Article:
Why "71º & Sunny?"

I consider 71º to be the perfect temperature. Not too cold and not too hot. I also love perfect sunny days. The vast majority of days are not 71º & Sunny and yet, all days were created by God's hand and they are still gifts, even if they don't fit my ridiculous definition of perfection. My struggle with OCD has at times imprisoned me in an impossible attempt to achieve perfection. I'm now learning to love all kinds of days that don't even come close to 71º & Sunny.

Please leave me a comment below. I really want to know what you are thinking!

Tuesday, April 22, 2014

OCD And Parenting: My Story

A recent conversation on parenting and OCD has gotten me to thinking and I wanted to share this in the hopes you would find it helpful.

Before a few days ago, I NEVER shared this with a single soul, beyond my immediate family. I never even really completely explained it to my psychologist (though I'm sure she figured it out, she is very bright). For many years I was completely guilt ridden by it. For the most part, I have dealt with the guilt. Not that I think I deserve to be "off the hook," but my guilt was paralyzing me from getting any better, so I made a conscious decision to stop beating myself up. I still regret it terribly though, don't get me wrong. But I've asked God for forgiveness and I believe Him when He says I am forgiven.

My OCD affected my parenting and my child in ways that I have been so ashamed of, that I could never admit it before. Just before posting this, I asked my husband if I should go through with it. He asked me, "What is more important? To not post because of shame, or to post because it might help someone else?" So here goes.

I was a yeller. No, a screamer. And verbally abusive. I could scream out some pretty horrible things to my son and husband if my anxiety got set off. There were even a couple of times that I got so angry that I kicked the wall and left a mild, shallow outline of my foot in the sheet rock! I would alternate between apologizing to my precious boy and yelling at him. There were times I couldn't touch him for fear of contamination. I would many times make him participate in my compulsions. I was so frustrated all the time and I just didn't know what to do with it. I spent years being paranoid that my child would be taken away from me, because deep down, I felt I deserved that. I was caught in this horrific cycle. I should have gone for CBT/ERP as soon as I knew about it. Instead, because I was so frightened of the therapy, I waited THIRTEEN YEARS to go, until the OCD was so bad that I could almost not function anymore. It is a decision I will regret forever.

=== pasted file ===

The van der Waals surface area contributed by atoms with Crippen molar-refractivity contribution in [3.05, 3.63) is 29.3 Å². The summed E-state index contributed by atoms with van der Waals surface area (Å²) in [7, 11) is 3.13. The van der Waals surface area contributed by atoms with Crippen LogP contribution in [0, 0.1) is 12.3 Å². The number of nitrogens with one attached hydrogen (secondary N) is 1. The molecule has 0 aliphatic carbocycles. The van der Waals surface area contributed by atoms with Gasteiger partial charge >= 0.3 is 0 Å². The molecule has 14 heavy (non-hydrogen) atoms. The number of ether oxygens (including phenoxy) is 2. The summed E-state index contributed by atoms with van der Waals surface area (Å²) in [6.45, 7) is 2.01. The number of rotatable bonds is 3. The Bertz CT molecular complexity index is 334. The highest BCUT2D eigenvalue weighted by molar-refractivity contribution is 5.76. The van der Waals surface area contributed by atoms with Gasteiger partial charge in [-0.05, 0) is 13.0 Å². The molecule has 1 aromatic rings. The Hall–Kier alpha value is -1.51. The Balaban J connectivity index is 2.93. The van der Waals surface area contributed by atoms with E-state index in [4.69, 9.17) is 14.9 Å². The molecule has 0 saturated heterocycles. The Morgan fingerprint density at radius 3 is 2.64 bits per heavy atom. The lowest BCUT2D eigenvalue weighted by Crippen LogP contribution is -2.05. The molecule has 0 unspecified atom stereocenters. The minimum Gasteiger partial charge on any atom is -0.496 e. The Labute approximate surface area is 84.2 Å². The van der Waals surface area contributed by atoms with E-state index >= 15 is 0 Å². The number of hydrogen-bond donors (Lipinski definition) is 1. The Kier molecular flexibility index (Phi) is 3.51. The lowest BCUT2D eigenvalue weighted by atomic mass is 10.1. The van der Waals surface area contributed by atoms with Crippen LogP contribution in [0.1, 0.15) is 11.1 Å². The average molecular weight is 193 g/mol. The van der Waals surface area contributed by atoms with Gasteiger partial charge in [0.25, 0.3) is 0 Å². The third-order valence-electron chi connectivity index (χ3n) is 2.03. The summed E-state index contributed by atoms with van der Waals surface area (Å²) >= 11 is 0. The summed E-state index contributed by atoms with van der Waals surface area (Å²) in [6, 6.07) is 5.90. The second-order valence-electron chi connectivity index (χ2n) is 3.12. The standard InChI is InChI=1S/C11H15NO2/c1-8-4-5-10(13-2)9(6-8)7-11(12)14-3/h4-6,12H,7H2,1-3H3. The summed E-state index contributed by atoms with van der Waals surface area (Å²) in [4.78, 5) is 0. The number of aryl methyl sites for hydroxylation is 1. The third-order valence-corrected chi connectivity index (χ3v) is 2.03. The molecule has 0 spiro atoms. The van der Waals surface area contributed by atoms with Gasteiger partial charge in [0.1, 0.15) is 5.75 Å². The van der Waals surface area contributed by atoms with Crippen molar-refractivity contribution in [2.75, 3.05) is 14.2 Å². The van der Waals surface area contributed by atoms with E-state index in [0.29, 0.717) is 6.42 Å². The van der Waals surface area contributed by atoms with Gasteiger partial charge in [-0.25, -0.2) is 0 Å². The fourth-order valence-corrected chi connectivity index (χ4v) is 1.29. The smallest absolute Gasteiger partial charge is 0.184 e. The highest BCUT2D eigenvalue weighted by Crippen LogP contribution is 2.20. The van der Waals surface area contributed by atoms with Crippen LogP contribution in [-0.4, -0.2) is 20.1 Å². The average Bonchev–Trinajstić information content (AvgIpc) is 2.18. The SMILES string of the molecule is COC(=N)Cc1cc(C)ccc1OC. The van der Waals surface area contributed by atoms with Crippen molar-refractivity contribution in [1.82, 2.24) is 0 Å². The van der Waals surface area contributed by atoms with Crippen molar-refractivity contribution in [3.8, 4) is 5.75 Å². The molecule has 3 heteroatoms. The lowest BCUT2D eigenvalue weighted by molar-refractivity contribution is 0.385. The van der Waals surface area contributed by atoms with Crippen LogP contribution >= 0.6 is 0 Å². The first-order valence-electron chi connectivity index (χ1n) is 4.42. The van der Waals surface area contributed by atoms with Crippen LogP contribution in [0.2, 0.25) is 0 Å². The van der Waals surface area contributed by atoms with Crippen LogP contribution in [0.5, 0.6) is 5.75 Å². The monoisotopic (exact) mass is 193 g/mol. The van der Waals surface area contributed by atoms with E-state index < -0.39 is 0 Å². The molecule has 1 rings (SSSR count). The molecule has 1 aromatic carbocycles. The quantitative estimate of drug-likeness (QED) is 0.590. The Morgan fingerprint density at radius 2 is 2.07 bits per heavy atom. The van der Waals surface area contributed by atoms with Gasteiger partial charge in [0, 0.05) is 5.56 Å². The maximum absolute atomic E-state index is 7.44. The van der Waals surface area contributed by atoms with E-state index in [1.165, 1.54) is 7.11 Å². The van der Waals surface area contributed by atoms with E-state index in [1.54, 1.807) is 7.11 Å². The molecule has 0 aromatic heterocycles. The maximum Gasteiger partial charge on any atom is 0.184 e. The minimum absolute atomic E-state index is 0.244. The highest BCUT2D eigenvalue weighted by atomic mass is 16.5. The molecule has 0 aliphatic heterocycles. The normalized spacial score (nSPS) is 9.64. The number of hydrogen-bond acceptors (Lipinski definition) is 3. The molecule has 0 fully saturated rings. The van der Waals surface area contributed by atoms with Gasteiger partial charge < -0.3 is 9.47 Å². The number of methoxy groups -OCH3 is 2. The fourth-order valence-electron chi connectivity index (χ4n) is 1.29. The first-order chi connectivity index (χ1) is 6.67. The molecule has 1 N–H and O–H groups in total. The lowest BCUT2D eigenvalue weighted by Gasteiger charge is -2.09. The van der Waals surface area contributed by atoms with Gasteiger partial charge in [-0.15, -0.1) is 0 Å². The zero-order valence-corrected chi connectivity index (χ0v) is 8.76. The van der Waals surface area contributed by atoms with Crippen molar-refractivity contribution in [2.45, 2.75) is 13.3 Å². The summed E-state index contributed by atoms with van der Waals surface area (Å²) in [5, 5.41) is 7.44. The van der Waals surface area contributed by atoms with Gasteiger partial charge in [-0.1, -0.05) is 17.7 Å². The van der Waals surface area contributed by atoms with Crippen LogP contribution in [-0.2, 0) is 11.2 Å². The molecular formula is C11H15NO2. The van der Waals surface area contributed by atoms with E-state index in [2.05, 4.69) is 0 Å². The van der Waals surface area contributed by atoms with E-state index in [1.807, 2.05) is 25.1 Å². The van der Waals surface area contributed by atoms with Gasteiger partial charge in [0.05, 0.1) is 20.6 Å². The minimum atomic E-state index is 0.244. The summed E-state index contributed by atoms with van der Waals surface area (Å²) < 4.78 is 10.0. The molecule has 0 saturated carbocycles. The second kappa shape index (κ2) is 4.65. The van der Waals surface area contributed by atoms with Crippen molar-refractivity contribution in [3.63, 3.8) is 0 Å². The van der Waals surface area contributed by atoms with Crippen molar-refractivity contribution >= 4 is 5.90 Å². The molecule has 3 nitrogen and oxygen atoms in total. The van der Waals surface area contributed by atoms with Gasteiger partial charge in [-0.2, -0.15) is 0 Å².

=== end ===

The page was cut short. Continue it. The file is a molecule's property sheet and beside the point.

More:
One of my main motivations for fighting the OCD when I finally got the proper help was my son. Even though he was an adult and living on his own by that point, I wanted to show him that it is never, ever too late to change and grow. So I started the therapy and it was horrible. But eventually, it started to work. And I discovered something absolutely shocking. I was never really angry, I was scared. Once the anxiety got under control, my anger dissipated like the air being let out of a balloon. Starting in the Fall of 2009, I attended therapy for 2 1/2 years. But I'm still working all the time on learning, growing, and how to continue to fight the OCD.

And here is where it comes full circle. My child has been going through some very stressful things, through no fault of his own. In the past, I would have literally been freaking out about it, being all over his back to fix it, telling him he did stuff wrong, getting mad and yelling over the phone, etc. Instead, when he calls (and there have been multiple calls for weeks), with the exception of one call the other day where I kinda blew it, I have been calm, rational, and I've kept reminding him to focus on things as they are today, right now, not how they might be. I've been trying to fight every cognitive distortion with logic. And the best words (besides "I love you") he ever said to me came out of his mouth the other day. "Wow, you really ARE better. Normally you would be all worried about me and freaking out, etc." In the past, my anxiety would have made him feel even worse. He's told me more than once now that he feels better after talking to me.